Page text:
ROCK SPRINGS—It’s hard to hear above the din in the hotel ballroom where hundreds of people have gathered to learn about the Bureau of Land Management’s draft plan for 3.6 million acres of southwest Wyoming.
Over by the maps displaying special land designation proposals, a gray haired woman pops forward with a question for BLM Outdoor Recreation Planner Lauren Hazzard: “Are you going to tell me where I can walk?” she asks.
“You can walk anywhere,” Hazzard responds.
“Are you going to tell me where I can’t drive?” the woman asks. The BLM’s preferred alternative envisions a few minor motorized closures, Hazzard tells her — and those are in places where resource damage has occurred. Hazzard gives an example of vehicle-accessible petroglyphs in the Red Desert that have been vandalized. The BLM would close a couple miles of that road under its preferred alternative, but people could still walk or cycle to them.
The woman softens her tone. “I can’t argue that,” she says, conceding that the vandalism there is extensive.
The exchange illustrates the depth of concern in this community over what will happen to outdoor recreation access under the BLM’s resource management plan update. It also underscores users’ struggles to understand the implications of a 1,300-page, acronym-heavy document rife with technical language — which has been widely misinterpreted thanks in part to a mistake the BLM inadvertently left in.
The agency released its draft environmental impact statement in August for its revised Rock Springs field office Resource Management Plan, a document that was 12 years in the making. The agency’s “preferred alternative” prioritizes conservation for the management of some 3.6 million acres of federal public lands in Lincoln, Sweetwater, Uinta, Sublette and Fremont counties. The choice has caused an uproar among Wyoming politicians and residents of towns like Rock Springs, who say the tentative selection of “alternative B” from among the four options ignores years of local input and will have devastating impacts on the region’s economy and ways of life.
Along with guiding grazing and energy development, the final update will have a bearing on recreation on the enormous acreage, which includes the prized hunting grounds of the Greater Little Mountain Area, the badlands of Adobe Town and the Killpecker Dunes, a shifting sands play area in the Red Desert. Residents look for rocks, snowmobile, camp and hike on the lands. Indigenous residents visit sacred sites.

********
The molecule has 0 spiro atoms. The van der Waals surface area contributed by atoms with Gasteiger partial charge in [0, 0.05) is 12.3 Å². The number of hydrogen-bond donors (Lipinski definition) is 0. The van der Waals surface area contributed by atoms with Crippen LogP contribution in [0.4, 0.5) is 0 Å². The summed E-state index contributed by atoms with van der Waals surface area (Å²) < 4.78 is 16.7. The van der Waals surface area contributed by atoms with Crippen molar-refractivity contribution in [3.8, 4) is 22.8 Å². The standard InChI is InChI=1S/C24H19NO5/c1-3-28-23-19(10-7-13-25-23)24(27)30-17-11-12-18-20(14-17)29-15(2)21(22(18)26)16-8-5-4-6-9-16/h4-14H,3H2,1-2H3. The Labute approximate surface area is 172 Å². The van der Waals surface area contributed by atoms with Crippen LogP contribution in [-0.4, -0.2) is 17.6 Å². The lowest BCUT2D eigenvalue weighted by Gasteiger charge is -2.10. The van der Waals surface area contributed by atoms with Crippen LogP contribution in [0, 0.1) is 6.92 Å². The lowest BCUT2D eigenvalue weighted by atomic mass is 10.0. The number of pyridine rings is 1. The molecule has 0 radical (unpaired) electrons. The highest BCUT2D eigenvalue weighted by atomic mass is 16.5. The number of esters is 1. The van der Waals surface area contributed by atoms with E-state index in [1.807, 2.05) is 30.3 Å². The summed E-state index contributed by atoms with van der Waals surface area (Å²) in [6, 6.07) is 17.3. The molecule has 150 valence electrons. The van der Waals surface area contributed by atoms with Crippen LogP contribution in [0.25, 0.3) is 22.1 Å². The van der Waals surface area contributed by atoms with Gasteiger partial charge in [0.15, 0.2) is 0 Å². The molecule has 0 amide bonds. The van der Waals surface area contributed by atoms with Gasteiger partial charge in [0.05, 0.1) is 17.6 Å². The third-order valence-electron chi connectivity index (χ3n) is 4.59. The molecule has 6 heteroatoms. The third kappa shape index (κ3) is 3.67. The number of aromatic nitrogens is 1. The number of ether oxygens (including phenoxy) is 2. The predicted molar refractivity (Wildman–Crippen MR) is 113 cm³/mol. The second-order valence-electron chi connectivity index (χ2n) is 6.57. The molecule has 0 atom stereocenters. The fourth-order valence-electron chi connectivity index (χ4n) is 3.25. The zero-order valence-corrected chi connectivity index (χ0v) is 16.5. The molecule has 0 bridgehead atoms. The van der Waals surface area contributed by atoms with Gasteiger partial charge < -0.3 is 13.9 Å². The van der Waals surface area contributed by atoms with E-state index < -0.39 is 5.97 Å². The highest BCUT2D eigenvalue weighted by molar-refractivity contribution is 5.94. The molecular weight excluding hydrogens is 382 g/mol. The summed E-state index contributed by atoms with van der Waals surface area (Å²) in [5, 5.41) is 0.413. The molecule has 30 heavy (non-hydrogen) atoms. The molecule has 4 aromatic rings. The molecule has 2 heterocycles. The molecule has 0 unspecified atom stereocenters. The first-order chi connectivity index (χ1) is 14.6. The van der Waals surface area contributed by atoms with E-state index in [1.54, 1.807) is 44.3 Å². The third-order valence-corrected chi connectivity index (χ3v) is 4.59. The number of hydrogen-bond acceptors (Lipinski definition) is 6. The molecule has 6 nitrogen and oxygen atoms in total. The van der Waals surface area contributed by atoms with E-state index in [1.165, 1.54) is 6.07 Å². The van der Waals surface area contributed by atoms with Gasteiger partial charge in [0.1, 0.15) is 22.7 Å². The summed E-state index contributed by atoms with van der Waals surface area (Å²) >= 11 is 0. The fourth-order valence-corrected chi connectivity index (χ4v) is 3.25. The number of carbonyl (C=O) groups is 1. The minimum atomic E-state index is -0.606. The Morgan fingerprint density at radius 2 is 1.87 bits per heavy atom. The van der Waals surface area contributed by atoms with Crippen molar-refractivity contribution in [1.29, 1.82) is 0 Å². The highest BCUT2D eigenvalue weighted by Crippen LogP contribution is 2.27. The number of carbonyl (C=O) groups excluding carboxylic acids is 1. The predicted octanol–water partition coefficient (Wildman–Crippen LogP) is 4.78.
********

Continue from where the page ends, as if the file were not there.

Though critics claim the plan imperils outdoor recreation access, BLM staffers maintain that is not the case.
“When we see people getting upset and wondering if their hunting access is going to be diminished — no, that is not the case,’” BLM Public Affairs Specialist Micky Fisher said. “You’re going to continue to get the same access as you had before. Across the board and all alternatives will continue that same public access.”
‘Every recreation possible’
Sen. Stacy Jones (R-Rock Springs) called the draft “horrific” last week during a Joint Travel, Recreation, Wildlife & Cultural Resources Committee meeting.
“It affects almost every way of life and every recreation possible in our county,” Jones said.
The travel committee is the latest collection of elected officials to formally discuss the plan. The Sweetwater County Commissioners, other legislative bodies, individual lawmakers and Gov. Mark Gordon have condemned it, asking the BLM to both withdraw it entirely and extend the comment period, which is currently set to close Nov. 16.
Jones and other critics have seized upon several aspects of the agency’s “preferred plan,” alternative B, as threats to recreation.
One major source of consternation: Alternative B as it was released would close 4,505 miles of routes and eliminate another 10,006 miles of undesignated, illegal routes. Those provisions were a remnant from a travel management plan that has been scrapped, BLM officials say, and were left in error.
“There’s absolutely an error in chapter four that we need to fix,” Rock Springs Field Office Manager Kimberlee Foster told WyoFile. “It’ll be fixed between the draft and final.”
Under alternative B, several existing special recreation management area designations would be eliminated. That includes the Green River, the Killpecker Sand Dunes, the Oregon and Mormon Pioneer National Historic Trails and the Wind River Front SMRAs. SMRA designations provide specific recreation opportunities such as trailhead areas for hikers or off-road vehicle users.
Though that would mean developed recreation would not be prioritized, the areas will remain open and the BLM would continue to maintain and make available current developed sites like campgrounds or parking lots, Fisher of the BLM said.
In addition, Fisher told WyoFile:
- Existing campgrounds would continue to be open and maintained.
- Dispersed camping would still be allowed.
- Recreational activities such as hunting, fishing and backpacking would still be allowed.